Integration holds great potential, but faces obstacles such as proprietary standards. Vinayak Sane, Principal Consultant for Elmark Engineers, examines open systems for building automation.A building automation system (BAS) optimizes the administration, operations and performance of building systems with purpose-built networks and protocols. A good BAS greatly increases the interaction of mechanic...
Integration holds great potential, but faces obstacles such as proprietary standards. Vinayak Sane, Principal Consultant for Elmark Engineers, examines open systems for building automation.
A building automation system (BAS) optimizes the administration, operations and performance of building systems with purpose-built networks and protocols. A good BAS greatly increases the interaction of mechanical subsystems within a building, improves occupant comfort, lowers energy use and allows off-site building control.
Modern systems use computer-based monitoring to coordinate building control subsystems such as security, fire/life safety or elevators. Over the years, several proprietary building automation network standards have evolved in the marketplace.
Proprietary solutions have permeated the nonresidential HVAC market, limiting upgrades or expansion to off-the-shelf vendor-specific products or costly custom solutions. Vendor initiatives to publish proprietary protocols resulted in one-way systems, with the host system playing the role of master.
The proprietary or legacy systems consisted of digital direct control (DDC) controls looped in a daisy chain. The interconnection between them used to be peer-to-peer or a supervisory controller communicating to set of DDCs in a star format. This would require large amount of cabling.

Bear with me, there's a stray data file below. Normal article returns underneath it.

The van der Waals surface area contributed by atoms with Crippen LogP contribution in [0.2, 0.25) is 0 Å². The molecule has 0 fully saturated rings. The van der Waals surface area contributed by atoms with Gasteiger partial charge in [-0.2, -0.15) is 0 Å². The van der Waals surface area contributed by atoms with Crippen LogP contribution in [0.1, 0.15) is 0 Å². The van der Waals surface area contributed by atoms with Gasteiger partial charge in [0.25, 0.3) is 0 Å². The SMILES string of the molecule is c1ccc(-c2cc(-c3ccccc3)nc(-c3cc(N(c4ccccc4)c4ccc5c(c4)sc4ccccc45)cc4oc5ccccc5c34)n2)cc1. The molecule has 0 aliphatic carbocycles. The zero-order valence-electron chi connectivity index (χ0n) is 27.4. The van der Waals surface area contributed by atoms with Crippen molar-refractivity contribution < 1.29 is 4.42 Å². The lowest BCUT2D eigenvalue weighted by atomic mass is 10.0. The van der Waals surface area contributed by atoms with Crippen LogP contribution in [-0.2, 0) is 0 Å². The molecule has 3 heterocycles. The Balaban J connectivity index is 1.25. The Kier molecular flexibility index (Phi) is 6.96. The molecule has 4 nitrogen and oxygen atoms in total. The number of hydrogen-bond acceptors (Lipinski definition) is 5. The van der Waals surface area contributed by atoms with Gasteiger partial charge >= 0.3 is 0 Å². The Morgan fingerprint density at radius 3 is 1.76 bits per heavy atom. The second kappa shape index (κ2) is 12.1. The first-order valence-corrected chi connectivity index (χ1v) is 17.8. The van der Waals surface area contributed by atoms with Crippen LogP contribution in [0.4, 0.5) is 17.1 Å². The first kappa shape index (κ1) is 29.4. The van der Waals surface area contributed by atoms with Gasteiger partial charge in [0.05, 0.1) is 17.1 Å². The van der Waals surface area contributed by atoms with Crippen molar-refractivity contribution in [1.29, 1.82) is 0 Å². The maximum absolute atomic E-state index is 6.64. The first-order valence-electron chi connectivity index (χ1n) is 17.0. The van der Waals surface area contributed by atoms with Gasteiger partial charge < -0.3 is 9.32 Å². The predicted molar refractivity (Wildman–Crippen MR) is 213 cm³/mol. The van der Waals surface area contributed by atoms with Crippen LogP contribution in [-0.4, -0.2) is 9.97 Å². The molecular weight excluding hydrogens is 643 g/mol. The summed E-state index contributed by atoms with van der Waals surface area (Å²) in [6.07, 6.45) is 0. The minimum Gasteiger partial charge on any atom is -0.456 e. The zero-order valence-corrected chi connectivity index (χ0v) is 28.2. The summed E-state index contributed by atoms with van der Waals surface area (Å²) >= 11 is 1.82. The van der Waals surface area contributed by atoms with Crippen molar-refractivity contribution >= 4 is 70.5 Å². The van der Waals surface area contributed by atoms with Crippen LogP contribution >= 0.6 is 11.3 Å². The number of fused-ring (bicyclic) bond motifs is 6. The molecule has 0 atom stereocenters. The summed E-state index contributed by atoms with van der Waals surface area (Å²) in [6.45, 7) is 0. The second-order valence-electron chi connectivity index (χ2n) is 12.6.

Proprietary system architecture has its limitations when integrating multiple utilities. Closed systems mean the client is at the mercy of the vendor, who dictates price and products for a seamless interface.
Flexibility and scalability are important when selecting a BAS. The ability to reconfigure and monitor changes in real-time is important to building managers. For users, BAS enables different systems to talk to one another and integrate all building functions into one seamless system. The development of open communication protocols for building automation makes that dream a reality, with significant benefits for end users.
Open systems provide enhanced usability, lower installation costs and greater control of life-cycle expenditure. Open systems allow products with the best capabilities to be chosen for the task at hand. The result is a more effective BAS solution, which is not held back by proprietary software.
In recent years, open protocols like BACnet or LonWorks have been implemented as primary system protocols instead of proprietary ones. Some organizations have taken the lead in defining vendor-independent open systems.
LonWorks can interface with a wide range of systems, from hotel booking to home automation. It is probably the most common open system found in modern buildings. In its original implementation, LonWorks could be considered proprietary; use of the hardware and software required a licensing agreement from Echelon. Since then, Echelon has allowed users to port the LonTalk protocol to different hardware platforms.
BACnet, a data communication protocol for building automation and control networks, is a fast-growing and freely distributed, garnering the most interest from the U.S. and Asia. New products are appearing regularly from multiple vendors, as the protocol operates over a wide range of communications media. It is independent of hardware or software, making it suitable for many applications. BACnet is a software-only solution which integrates products from different manufacturers. It consists of a standardized set of messages that replaces the proprietary messages between the field panels and the host.
Compared to BACnet, LonWorks is a lighter protocol, suited for smaller and more cost-effective devices.